Debra Rudder Lohe is director of the Reinert Center for Transformative Teaching and Learning at Saint Louis University. In this role, Debie sets vision and direction for the Center, oversees the creation of new programs and collaborations across the University, and manages the daily operations of the Center and its staff. Ultimately, she sees her role as helping educators move from intuition to intention in their teaching, advancing evidence-based teaching methods and interactive learning spaces, and promoting a culture of critical reflection in the university.

Adventures in the Library

November 3rd, 2015

This summer I discovered an invaluable resource I never realized we had here at Xavier (I am embarrassed to say after 12 years here) and that is our research librarians.  I was writing a pedagogical paper which used very different search engines and resources than my normal scholarly publications in chemistry.  Quite frankly, I was at a loss as to where to start searching for background materials related to my paper.

On the library main page, you can select services and click ‘request consultation’ to get to the form.  (Or click here: http://www.xula.edu/library/forms/reference_consultation_form.php)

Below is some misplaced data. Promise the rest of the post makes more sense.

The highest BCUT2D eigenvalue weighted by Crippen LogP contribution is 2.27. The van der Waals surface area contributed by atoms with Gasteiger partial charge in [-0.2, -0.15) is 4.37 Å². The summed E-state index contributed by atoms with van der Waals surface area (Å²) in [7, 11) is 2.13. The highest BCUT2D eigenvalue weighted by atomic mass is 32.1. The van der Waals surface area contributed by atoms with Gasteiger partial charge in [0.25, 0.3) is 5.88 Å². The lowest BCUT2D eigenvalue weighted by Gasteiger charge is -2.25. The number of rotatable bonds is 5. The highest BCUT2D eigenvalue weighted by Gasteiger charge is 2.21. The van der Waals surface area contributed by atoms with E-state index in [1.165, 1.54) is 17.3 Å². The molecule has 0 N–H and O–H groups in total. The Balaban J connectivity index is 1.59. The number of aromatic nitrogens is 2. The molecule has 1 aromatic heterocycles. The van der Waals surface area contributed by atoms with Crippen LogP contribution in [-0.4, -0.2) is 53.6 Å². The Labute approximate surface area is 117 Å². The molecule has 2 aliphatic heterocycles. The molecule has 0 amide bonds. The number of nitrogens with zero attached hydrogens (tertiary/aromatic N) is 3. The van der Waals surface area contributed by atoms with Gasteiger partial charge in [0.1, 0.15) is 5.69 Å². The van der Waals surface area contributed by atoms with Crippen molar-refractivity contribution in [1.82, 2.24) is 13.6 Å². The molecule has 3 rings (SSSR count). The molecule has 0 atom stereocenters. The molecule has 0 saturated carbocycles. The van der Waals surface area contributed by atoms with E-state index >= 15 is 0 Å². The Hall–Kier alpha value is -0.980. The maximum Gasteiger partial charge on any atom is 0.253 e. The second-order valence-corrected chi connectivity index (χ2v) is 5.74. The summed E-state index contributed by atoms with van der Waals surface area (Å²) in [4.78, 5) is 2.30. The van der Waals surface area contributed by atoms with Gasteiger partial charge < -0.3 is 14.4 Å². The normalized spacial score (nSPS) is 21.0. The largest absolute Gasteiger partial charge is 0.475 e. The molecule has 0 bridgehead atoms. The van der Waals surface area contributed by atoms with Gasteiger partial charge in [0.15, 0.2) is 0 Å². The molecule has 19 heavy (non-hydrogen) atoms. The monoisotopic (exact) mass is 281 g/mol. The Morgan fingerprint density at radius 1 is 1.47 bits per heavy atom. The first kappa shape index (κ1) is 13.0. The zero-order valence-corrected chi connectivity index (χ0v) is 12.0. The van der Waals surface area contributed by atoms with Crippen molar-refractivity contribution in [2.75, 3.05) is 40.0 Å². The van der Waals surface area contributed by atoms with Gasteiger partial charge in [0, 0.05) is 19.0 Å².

Johanna White contacted me and we had a great chat about what I was trying to do.  She walked me through a few resources and then decided to dig around on her own.  About a week later I got a great email from her with more suggestions on which journals to search and how to access them.

If you are considering writing and publishing  a pedagogical paper (which is, in fact valued by the university and the rank and tenure committee) but the educational and social sciences are outside of your field of research, I can HIGHLY recommend working with one our our research librarians.   Once you summarize your project on the form they will decide who would be the best fit for your project.  It is as easy as that!

Now, if only someone can help me with not using the passive voice…

Cheers, Stassi

Please Forward for Classrooms

November 2nd, 2015

by Bart Everson

I don’t think I’ve mentioned it previously, but there’s a new book out which has a couple Xavier connections.

The book is Please Forward: How Blogging Reconnected New Orleans After Katrina from UNO Press. It collects numerous writings that were shared online in the aftermath of the flooding of New Orleans, and the devastation of the Gulf Coast, from 2005 to 2007.